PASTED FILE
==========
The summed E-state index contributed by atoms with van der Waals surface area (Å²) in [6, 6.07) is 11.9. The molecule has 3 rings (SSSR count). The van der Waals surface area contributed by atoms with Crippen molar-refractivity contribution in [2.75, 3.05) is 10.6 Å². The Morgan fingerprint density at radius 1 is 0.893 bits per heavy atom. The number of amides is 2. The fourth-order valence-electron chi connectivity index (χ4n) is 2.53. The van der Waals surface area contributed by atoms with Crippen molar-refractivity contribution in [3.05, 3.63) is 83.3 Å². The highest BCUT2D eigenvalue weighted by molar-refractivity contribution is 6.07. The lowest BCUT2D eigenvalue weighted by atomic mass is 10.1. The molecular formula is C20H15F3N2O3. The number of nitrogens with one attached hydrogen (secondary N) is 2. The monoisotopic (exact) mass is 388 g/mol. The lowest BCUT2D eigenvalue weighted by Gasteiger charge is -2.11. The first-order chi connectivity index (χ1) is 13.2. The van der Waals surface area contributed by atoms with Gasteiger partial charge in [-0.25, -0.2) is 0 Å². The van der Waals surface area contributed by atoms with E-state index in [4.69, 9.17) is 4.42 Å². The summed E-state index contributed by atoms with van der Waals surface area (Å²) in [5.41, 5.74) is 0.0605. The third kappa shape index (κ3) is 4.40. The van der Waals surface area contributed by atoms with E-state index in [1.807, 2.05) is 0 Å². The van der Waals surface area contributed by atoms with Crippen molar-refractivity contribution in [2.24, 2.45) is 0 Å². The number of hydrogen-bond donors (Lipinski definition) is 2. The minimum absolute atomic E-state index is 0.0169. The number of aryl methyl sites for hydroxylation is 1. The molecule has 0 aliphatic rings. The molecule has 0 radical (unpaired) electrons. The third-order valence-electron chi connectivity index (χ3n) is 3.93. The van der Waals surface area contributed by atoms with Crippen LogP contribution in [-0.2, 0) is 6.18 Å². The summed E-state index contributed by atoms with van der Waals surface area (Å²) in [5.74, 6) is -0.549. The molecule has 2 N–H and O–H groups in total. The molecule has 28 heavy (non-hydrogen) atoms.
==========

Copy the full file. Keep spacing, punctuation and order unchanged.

The summed E-state index contributed by atoms with van der Waals surface area (Å²) in [6, 6.07) is 11.9. The molecule has 3 rings (SSSR count). The van der Waals surface area contributed by atoms with Crippen molar-refractivity contribution in [2.75, 3.05) is 10.6 Å². The Morgan fingerprint density at radius 1 is 0.893 bits per heavy atom. The number of amides is 2. The fourth-order valence-electron chi connectivity index (χ4n) is 2.53. The van der Waals surface area contributed by atoms with Crippen molar-refractivity contribution in [3.05, 3.63) is 83.3 Å². The highest BCUT2D eigenvalue weighted by molar-refractivity contribution is 6.07. The lowest BCUT2D eigenvalue weighted by atomic mass is 10.1. The molecular formula is C20H15F3N2O3. The number of nitrogens with one attached hydrogen (secondary N) is 2. The monoisotopic (exact) mass is 388 g/mol. The lowest BCUT2D eigenvalue weighted by Gasteiger charge is -2.11. The first-order chi connectivity index (χ1) is 13.2. The van der Waals surface area contributed by atoms with Gasteiger partial charge in [-0.25, -0.2) is 0 Å². The van der Waals surface area contributed by atoms with E-state index in [4.69, 9.17) is 4.42 Å². The summed E-state index contributed by atoms with van der Waals surface area (Å²) in [5.41, 5.74) is 0.0605. The third kappa shape index (κ3) is 4.40. The van der Waals surface area contributed by atoms with E-state index in [1.807, 2.05) is 0 Å². The van der Waals surface area contributed by atoms with Crippen molar-refractivity contribution in [2.24, 2.45) is 0 Å². The number of hydrogen-bond donors (Lipinski definition) is 2. The minimum absolute atomic E-state index is 0.0169. The number of aryl methyl sites for hydroxylation is 1. The molecule has 0 aliphatic rings. The molecule has 0 radical (unpaired) electrons. The third-order valence-electron chi connectivity index (χ3n) is 3.93. The van der Waals surface area contributed by atoms with Crippen LogP contribution in [-0.2, 0) is 6.18 Å². The summed E-state index contributed by atoms with van der Waals surface area (Å²) in [5.74, 6) is -0.549. The molecule has 2 N–H and O–H groups in total. The molecule has 28 heavy (non-hydrogen) atoms.